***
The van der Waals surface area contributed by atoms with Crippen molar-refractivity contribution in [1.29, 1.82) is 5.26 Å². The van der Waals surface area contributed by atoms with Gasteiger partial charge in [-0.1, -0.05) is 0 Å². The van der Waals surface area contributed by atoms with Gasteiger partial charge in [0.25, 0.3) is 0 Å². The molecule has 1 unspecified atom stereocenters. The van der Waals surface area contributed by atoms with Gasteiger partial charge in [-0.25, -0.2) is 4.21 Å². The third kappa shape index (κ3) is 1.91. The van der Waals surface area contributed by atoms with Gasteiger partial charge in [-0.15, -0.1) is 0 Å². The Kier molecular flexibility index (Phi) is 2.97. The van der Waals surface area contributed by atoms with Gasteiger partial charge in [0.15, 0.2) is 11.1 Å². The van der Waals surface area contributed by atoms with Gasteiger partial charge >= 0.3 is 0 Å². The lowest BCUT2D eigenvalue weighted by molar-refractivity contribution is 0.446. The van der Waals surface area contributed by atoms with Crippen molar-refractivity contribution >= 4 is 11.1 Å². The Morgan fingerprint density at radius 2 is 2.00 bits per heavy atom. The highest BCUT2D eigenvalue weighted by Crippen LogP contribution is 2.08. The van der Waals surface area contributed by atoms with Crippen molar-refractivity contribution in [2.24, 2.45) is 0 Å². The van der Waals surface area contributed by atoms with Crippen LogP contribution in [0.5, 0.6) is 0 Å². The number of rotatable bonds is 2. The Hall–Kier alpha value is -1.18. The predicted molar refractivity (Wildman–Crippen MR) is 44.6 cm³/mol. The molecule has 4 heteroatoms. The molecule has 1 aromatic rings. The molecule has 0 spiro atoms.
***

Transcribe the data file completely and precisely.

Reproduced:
The van der Waals surface area contributed by atoms with Crippen molar-refractivity contribution in [1.29, 1.82) is 5.26 Å². The van der Waals surface area contributed by atoms with Gasteiger partial charge in [-0.1, -0.05) is 0 Å². The van der Waals surface area contributed by atoms with Gasteiger partial charge in [0.25, 0.3) is 0 Å². The molecule has 1 unspecified atom stereocenters. The van der Waals surface area contributed by atoms with Gasteiger partial charge in [-0.25, -0.2) is 4.21 Å². The third kappa shape index (κ3) is 1.91. The van der Waals surface area contributed by atoms with Gasteiger partial charge in [-0.15, -0.1) is 0 Å². The Kier molecular flexibility index (Phi) is 2.97. The van der Waals surface area contributed by atoms with Gasteiger partial charge in [0.15, 0.2) is 11.1 Å². The van der Waals surface area contributed by atoms with Gasteiger partial charge >= 0.3 is 0 Å². The lowest BCUT2D eigenvalue weighted by molar-refractivity contribution is 0.446. The van der Waals surface area contributed by atoms with Crippen molar-refractivity contribution >= 4 is 11.1 Å². The Morgan fingerprint density at radius 2 is 2.00 bits per heavy atom. The highest BCUT2D eigenvalue weighted by Crippen LogP contribution is 2.08. The van der Waals surface area contributed by atoms with Crippen molar-refractivity contribution in [2.24, 2.45) is 0 Å². The van der Waals surface area contributed by atoms with Crippen LogP contribution in [0.5, 0.6) is 0 Å². The number of rotatable bonds is 2. The Hall–Kier alpha value is -1.18. The predicted molar refractivity (Wildman–Crippen MR) is 44.6 cm³/mol. The molecule has 4 heteroatoms. The molecule has 1 aromatic rings. The molecule has 0 spiro atoms.